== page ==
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J Adolesc Health. 2013 Jun;52(6):773-8. doi: 10.1016/j.jadohealth.2012.11.011. Epub 2013 Jan 27.

Homelessness experiences, sexual orientation, and sexual risk taking among high school students in Los Angeles.

Author information

1
School of Social Work, University of Southern California, Los Angeles, CA 90015, USA. ericr@usc.edu

Abstract

PURPOSE:

Prior studies reported homeless adolescents engage in more sexual risk than their housed peers. However, these comparisons are typically made post hoc by comparing homeless adolescent community-based samples with high school probability samples. This study uses a random sample of high school students to examine homelessness experiences and sexual risk behaviors.

METHODS:

A supplemental survey to the Youth Risk Behavior Survey containing questions regarding homelessness and sexual health was administered to Los Angeles high school students (N = 1,839). Multivariate logistic regressions assessed the associations between demographics, past year homelessness experiences (i.e., place of nighttime residence), and being sexually active and condom use at last intercourse.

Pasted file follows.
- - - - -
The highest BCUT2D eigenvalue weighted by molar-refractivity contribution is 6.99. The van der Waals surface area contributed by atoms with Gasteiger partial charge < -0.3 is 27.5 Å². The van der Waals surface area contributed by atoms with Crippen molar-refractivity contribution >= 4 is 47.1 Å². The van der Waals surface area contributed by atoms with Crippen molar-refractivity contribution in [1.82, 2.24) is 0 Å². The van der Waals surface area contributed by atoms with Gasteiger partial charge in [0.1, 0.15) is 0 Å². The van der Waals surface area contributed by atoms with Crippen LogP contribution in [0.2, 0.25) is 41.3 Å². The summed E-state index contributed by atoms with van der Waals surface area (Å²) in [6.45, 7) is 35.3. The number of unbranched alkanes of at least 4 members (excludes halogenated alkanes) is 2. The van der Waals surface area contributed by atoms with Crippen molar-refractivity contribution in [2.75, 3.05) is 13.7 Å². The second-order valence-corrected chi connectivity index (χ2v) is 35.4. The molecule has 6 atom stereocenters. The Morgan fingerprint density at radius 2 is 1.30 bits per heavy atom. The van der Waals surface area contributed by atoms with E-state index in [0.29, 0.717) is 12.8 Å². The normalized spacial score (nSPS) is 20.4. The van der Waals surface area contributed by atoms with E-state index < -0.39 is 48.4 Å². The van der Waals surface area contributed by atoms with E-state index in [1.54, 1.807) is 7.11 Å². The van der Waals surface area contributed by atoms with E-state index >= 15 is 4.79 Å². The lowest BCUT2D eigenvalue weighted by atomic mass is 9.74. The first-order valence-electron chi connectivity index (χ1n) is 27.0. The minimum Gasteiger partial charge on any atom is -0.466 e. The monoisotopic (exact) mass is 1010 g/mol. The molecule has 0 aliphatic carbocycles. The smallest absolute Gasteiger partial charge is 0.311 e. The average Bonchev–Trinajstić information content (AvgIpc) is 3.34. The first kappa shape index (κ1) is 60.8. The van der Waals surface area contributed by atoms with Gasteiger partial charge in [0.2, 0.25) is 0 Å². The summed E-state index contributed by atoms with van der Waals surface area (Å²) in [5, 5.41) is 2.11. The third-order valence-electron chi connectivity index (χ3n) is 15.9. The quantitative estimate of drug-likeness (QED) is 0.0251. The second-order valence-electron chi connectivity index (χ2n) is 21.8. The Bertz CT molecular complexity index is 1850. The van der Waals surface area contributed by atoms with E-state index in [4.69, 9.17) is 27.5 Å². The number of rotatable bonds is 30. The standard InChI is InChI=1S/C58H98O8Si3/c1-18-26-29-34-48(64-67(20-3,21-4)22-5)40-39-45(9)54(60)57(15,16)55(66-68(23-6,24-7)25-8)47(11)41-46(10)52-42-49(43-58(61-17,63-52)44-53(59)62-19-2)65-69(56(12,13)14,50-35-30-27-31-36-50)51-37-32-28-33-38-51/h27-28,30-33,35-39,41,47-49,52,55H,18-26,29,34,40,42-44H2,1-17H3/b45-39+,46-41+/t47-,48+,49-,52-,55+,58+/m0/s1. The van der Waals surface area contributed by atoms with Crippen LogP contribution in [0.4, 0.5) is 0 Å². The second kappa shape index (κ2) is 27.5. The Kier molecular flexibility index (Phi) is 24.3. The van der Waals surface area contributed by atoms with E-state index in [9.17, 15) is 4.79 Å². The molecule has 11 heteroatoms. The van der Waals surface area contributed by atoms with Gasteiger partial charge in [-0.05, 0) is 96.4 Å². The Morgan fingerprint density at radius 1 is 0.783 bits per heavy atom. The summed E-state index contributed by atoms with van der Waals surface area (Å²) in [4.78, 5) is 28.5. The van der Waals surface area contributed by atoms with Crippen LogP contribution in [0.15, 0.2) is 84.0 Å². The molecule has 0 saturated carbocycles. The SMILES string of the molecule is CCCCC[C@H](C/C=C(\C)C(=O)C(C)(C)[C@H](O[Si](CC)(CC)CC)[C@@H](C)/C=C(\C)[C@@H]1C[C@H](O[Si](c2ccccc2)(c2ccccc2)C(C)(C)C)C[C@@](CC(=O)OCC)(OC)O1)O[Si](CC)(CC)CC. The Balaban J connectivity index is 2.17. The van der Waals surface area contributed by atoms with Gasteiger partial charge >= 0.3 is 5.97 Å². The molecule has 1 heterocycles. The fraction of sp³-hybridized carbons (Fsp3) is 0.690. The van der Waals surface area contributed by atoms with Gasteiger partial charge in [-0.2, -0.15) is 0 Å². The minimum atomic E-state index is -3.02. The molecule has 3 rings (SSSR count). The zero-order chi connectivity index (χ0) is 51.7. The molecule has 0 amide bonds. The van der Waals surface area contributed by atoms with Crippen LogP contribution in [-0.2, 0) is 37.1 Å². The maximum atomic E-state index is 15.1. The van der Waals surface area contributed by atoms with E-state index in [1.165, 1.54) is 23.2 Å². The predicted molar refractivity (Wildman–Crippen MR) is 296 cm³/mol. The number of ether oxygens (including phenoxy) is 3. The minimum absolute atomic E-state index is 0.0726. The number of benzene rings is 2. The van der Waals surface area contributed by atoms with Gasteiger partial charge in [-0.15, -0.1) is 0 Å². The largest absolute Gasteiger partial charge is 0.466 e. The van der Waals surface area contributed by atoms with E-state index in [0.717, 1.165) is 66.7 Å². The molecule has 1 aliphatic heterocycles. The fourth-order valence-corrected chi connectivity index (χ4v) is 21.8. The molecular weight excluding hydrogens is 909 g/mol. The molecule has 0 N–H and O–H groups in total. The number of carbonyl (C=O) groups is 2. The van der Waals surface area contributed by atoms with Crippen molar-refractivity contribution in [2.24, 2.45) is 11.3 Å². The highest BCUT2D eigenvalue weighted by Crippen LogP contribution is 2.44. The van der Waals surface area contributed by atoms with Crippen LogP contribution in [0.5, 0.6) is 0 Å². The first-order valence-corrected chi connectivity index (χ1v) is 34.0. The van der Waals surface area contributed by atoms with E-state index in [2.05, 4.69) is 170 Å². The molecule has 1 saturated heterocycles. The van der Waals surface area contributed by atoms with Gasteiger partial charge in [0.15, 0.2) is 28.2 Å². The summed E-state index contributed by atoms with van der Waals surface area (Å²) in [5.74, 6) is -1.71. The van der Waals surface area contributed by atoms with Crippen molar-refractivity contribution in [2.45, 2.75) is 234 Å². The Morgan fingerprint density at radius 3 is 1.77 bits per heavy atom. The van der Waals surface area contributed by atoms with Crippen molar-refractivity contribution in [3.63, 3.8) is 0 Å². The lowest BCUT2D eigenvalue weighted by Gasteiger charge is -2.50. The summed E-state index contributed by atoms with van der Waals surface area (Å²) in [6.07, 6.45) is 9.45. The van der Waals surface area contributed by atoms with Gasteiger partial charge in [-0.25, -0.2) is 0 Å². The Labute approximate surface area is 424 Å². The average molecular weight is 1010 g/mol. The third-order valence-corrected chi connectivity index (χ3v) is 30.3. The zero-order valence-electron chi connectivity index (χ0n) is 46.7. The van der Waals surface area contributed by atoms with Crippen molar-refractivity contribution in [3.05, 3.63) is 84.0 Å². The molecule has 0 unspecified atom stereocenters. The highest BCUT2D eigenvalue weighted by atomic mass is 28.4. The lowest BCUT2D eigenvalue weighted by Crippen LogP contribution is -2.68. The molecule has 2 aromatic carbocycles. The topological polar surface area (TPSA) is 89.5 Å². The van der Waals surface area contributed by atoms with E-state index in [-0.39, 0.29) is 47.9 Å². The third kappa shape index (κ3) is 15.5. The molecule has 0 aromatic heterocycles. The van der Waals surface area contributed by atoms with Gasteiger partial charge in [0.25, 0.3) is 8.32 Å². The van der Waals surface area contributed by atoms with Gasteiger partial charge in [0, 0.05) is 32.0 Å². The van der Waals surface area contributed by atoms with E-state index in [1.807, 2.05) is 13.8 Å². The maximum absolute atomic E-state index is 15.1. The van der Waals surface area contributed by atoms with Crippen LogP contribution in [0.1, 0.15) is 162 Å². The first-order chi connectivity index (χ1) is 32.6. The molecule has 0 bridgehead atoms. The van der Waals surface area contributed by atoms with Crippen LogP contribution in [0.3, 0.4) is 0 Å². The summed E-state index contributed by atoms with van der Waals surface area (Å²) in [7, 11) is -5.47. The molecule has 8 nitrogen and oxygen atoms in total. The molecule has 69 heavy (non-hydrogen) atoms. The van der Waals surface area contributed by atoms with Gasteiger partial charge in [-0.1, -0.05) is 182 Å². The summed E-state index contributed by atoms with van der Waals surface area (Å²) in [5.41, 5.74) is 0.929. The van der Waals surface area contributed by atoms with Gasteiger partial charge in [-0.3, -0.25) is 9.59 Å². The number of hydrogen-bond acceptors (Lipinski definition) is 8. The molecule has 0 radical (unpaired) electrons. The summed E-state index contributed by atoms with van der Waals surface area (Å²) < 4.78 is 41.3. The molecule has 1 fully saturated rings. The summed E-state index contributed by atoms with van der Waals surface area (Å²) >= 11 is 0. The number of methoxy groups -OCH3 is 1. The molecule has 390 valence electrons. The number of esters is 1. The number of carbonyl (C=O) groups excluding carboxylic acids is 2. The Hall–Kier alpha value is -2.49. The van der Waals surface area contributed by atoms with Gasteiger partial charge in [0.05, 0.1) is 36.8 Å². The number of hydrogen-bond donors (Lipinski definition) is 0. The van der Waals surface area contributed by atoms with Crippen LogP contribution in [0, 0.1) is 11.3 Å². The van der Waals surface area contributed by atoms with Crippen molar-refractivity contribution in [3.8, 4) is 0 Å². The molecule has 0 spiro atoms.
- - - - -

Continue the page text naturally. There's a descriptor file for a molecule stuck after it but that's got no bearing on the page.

RESULTS:

Homelessness experiences consisted of staying in a shelter (10.4%), a public place (10.1%), and with a stranger (5.6%). Lesbian, gay, bisexual, transgender, questioning (LGBTQ), younger, and male adolescents were more likely to experience homelessness. LGBTQ adolescents were also more likely to report staying with a stranger and less likely to report staying in a shelter. Compared to adolescents who stayed in shelters, adolescents who stayed with strangers and in public places were more likely to engage in unprotected sex at last intercourse.

CONCLUSIONS:

Adolescents who report sexual activity and sexual risk taking are more likely to report homelessness experiences. With regard to sexual health, staying with strangers could be a particularly risky form of homelessness; LGBTQ and black adolescents are more likely to experience this form of homelessness. Efforts to reduce homelessness and sexual risk-taking need to recognize the specific vulnerabilities faced by these populations.

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PMID:
23360897
PMCID:
PMC3664104
DOI:
10.1016/j.jadohealth.2012.11.011
[Indexed for MEDLINE]
Free PMC Article

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